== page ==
Protecting Big Data

The legal system that protects citizens needs to be reviewed in a realistic, effective and urgent manner.

The latest leaks of WikiLeaks data, which accuse the U.S. intelligence services of having systems to intervene in communication that not only affect computers and telephones, but also other appliances such as smart TVs, raises several crucial questions about technological development, some of which go beyond the leaked object itself.

It is worth emphasizing that after they are properly analyzed, and even after the announcements by WikiLeaks, the documents presented by Julian Assange’s organization – apart from being old – do not show that the CIA nor any other intelligence service have the means to decrypt communication apps widely used on mobile telephones. In other words, tapping these means of communication, with the improvements introduced by companies after the National Security Agency scandal in 2013, would be a classic act of individual espionage, which wouldn’t match the image of the global Big Brother that Assange portrays.

Apart from that, Trump’s administration is committed to respecting his predecessor’s commitment to the technology industry in which American spy agencies are not supposed to take advantage of new technologies to undertake large scale espionage.

In any case, the uncontrollable and increasingly rapid advance of incorporating devices connected to the internet into everyday life — from televisions and watches, to electronic steering devices and refrigerators — means that the legal system that protects citizens needs to be reviewed in a realistic, effective and urgent manner. The truth is, nowadays, the current norms protect citizens and their rights from known threats — we could even call them old — but not from the new circumstances involving the technological paradigm underway right now.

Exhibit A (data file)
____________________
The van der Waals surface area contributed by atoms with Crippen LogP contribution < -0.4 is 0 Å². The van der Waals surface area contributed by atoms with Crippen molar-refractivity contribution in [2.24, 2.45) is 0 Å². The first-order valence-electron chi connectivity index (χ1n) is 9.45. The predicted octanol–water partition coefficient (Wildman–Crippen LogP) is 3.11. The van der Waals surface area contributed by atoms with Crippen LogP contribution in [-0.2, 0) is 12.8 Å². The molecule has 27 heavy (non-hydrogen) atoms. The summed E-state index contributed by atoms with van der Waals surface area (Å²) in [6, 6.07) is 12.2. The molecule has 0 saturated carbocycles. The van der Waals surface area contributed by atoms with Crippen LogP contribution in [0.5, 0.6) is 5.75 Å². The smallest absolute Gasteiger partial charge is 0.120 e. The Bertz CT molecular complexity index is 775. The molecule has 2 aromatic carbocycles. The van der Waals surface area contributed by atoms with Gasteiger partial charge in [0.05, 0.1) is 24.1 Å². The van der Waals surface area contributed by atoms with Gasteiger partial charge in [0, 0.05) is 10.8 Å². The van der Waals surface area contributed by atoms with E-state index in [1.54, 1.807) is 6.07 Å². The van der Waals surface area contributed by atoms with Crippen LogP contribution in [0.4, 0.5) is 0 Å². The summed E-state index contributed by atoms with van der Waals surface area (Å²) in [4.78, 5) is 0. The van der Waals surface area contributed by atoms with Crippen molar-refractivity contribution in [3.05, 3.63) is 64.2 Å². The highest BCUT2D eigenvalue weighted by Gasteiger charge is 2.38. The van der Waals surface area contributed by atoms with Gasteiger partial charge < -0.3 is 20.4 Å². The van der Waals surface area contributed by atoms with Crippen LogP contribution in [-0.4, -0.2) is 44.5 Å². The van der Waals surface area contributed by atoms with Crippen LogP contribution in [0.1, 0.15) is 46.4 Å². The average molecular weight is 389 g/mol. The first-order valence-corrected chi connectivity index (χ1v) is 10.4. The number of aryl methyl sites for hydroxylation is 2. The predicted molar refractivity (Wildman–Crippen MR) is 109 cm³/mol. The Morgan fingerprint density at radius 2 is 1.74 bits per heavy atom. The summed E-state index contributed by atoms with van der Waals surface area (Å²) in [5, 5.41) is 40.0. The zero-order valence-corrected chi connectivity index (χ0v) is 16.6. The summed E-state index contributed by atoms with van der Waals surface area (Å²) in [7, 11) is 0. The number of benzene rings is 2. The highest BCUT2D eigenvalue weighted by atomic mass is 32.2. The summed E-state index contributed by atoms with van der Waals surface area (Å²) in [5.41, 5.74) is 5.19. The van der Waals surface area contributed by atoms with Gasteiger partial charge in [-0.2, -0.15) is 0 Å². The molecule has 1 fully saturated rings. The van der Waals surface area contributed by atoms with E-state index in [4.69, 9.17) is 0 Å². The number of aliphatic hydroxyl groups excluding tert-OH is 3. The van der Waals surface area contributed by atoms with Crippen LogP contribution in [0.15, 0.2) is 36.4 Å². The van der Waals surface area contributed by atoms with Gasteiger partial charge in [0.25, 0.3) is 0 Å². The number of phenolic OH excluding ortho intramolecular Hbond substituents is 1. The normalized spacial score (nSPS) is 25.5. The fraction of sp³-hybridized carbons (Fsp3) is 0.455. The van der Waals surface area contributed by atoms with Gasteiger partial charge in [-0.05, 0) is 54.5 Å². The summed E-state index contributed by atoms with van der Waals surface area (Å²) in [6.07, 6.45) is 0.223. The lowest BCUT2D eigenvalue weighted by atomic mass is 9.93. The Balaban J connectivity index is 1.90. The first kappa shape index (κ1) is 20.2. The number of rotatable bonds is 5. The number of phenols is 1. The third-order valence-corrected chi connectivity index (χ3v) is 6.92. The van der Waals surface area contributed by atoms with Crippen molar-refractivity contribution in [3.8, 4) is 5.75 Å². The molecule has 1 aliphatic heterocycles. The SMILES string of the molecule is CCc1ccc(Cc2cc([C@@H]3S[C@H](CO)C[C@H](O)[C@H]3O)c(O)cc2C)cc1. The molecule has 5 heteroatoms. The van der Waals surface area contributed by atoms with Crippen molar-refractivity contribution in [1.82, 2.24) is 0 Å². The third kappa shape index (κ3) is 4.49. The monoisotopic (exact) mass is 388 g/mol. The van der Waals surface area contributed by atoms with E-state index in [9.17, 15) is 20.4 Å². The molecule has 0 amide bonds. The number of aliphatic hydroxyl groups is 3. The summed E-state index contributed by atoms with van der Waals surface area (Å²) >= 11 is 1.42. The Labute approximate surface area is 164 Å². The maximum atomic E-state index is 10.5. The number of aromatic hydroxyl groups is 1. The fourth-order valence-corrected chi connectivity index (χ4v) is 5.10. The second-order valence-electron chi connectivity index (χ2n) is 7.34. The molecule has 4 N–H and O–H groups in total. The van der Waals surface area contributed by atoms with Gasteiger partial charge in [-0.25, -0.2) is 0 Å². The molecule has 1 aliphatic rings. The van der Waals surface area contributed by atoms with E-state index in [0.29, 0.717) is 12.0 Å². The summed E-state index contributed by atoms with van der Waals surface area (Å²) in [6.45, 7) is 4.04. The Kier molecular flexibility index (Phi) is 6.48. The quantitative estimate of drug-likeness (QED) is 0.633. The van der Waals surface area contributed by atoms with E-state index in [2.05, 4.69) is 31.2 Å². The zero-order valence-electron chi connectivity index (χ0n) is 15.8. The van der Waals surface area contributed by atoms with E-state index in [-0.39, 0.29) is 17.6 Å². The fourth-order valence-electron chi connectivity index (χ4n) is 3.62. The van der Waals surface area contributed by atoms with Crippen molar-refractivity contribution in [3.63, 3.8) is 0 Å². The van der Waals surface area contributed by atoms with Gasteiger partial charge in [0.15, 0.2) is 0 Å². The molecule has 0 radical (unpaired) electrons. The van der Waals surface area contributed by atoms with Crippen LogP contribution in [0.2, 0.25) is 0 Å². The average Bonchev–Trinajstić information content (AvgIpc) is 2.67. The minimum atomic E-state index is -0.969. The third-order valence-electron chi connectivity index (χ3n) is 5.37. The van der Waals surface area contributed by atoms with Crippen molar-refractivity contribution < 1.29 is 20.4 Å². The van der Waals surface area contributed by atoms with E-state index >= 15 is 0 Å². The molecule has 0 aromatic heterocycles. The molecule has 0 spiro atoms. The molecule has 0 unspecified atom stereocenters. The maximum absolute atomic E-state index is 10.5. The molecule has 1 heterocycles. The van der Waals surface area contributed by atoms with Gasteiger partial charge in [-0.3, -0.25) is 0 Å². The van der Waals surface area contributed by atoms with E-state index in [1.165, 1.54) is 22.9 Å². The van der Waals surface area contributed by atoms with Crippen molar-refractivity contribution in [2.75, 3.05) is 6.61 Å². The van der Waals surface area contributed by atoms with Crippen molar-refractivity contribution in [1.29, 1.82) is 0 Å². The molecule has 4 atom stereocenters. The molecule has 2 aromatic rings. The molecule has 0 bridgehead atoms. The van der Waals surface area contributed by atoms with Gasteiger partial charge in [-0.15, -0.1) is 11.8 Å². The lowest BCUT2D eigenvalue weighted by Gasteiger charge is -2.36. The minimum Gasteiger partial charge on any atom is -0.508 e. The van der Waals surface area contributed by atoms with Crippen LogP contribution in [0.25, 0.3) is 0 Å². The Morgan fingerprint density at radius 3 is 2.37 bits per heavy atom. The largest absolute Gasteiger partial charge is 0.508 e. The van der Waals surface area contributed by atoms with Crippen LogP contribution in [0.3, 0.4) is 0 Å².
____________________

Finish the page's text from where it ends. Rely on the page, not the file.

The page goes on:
The permanent connection to the internet through the multitude of devices in our everyday lives will soon stop being a choice but a necessity, if it isn’t already. This makes its users not only potential targets, under very specific circumstances, of the intelligence agencies of a country where documents were leaked by WikiLeaks but also — and this is the big news — of all sorts of companies that intend to obtain as much information as possible about their clients and potential clients. This collection of data, called Big Data, could be considered the new black gold of the 21st century, and it is important to create an efficient legal framework — for example, clear and fair rules between companies and clients with regard to circulation of data — and adopt technological measures in order to prevent citizens from becoming involuntary suppliers of that wealth, while their fundamental rights are violated. It’s also important to know that violation of privacy is not for spies anymore.

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